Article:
Beckov Castle: Cliff ruins

The remains of the castle are perched high atop a 100-metre cliff.

BeckovBeckov (Source: Ján Svrček)

This is an article from our archive of travel guides, Spectacular Slovakia. We decided to publish it for our readers, making only necessary adjustments. For up-to-date information and feature stories, take a look at the latest edition of our Trenčín Region Travel Guide.

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Passengers travelling east on the main Bratislava-Košice train line are treated to an amazing view about 90 minutes into their journey: the Beckov castle ruins.

The first fortification in Beckov was built in the 12th century, and it grew into a mighty castle guarding the border between the Bohemian and Hungarian kingdoms. Unshakeable for centuries, it withstood an invasion by the Turks in 1599. But then in 1729 it was burnt down and has remained in ruins since.

Hovering high above visitors, the ruins remain impressive. Smooth stone walls remarkably intact shoot up from the surrounding natural stone of nearly identical colour.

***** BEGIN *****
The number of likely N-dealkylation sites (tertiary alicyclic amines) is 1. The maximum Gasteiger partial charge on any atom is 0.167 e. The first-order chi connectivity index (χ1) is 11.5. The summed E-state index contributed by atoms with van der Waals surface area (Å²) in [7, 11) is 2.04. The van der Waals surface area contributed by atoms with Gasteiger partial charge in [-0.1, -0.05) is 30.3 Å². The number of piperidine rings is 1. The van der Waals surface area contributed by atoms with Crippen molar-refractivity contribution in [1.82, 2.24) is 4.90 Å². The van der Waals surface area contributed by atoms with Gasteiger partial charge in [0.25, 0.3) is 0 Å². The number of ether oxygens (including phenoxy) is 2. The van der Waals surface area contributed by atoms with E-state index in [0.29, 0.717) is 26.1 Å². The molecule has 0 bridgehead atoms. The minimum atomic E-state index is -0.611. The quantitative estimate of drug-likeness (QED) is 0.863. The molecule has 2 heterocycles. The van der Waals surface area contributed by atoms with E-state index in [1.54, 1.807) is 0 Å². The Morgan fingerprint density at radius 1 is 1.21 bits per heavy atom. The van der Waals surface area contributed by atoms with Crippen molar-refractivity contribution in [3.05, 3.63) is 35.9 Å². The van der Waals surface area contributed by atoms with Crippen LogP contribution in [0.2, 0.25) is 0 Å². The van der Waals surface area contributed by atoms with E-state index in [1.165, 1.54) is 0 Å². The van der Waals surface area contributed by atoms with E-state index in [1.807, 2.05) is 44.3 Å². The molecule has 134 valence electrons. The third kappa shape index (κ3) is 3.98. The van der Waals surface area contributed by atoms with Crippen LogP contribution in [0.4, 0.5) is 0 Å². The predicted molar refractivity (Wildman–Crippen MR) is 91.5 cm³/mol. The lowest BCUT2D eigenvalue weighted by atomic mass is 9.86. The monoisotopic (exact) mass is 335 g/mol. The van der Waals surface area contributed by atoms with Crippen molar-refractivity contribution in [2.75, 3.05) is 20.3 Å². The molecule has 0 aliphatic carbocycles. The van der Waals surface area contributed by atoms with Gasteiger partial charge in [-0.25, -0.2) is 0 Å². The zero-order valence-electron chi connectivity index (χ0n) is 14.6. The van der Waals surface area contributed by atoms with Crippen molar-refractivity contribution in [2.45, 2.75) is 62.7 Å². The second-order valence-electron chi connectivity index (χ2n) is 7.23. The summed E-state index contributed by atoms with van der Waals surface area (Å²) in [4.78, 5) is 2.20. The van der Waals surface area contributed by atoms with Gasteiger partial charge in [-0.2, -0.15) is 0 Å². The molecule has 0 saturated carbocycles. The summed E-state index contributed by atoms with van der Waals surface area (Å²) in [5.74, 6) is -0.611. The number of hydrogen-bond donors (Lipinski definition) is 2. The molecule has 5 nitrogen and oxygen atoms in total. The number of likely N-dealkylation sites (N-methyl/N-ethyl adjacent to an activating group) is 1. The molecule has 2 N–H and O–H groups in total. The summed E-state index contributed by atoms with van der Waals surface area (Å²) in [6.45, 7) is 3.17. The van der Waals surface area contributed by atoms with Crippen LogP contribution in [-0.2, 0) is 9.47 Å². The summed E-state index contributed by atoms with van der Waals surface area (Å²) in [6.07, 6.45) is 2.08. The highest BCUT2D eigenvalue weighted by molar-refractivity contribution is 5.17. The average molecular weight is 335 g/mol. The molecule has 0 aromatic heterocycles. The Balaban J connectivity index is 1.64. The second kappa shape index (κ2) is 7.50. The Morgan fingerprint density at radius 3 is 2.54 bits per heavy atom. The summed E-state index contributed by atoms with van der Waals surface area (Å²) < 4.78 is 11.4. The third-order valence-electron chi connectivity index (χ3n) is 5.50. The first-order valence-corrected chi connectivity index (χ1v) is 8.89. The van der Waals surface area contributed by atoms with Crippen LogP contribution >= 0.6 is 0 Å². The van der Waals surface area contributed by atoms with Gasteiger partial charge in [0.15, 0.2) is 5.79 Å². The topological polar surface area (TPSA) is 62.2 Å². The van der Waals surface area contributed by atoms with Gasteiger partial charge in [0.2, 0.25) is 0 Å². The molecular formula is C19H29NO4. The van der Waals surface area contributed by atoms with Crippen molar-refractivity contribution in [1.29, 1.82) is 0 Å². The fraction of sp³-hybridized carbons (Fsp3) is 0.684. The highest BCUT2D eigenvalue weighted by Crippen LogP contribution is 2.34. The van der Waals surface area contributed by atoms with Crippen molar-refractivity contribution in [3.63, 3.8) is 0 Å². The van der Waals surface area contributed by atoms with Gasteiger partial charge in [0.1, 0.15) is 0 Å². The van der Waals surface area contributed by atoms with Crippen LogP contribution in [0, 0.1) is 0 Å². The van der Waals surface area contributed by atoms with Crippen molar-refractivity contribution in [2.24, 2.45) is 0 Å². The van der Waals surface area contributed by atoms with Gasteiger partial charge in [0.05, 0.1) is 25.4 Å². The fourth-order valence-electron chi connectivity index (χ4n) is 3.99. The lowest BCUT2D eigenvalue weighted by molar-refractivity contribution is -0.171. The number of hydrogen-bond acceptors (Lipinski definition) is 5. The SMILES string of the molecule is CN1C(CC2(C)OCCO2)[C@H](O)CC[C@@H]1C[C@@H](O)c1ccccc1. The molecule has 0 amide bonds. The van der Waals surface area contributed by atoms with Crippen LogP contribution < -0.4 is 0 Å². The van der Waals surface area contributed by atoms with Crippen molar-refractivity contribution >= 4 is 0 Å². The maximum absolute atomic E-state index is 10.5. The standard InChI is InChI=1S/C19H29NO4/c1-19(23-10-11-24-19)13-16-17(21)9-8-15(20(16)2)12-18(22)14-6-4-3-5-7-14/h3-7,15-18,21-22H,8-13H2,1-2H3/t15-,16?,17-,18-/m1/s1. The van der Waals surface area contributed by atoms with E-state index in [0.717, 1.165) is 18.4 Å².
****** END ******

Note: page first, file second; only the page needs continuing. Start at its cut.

Enter the ruin through a wrought iron gate that leads to a sweeping courtyard. Once inside, you’re left with the option all castle ruins offer: exploration. At Beckov, there are dungeons, derelict drawbridges, rocky stairways, ancient windows, and myriad other sites.

Duck in to the museum below the castle to see a model of what Beckov looked like before flames got the better of it. In the town below, there is a baroque church and a monastery built in the 17th century. The Jewish cemetery is also worth a look, with tombstones dated as early as 1739.

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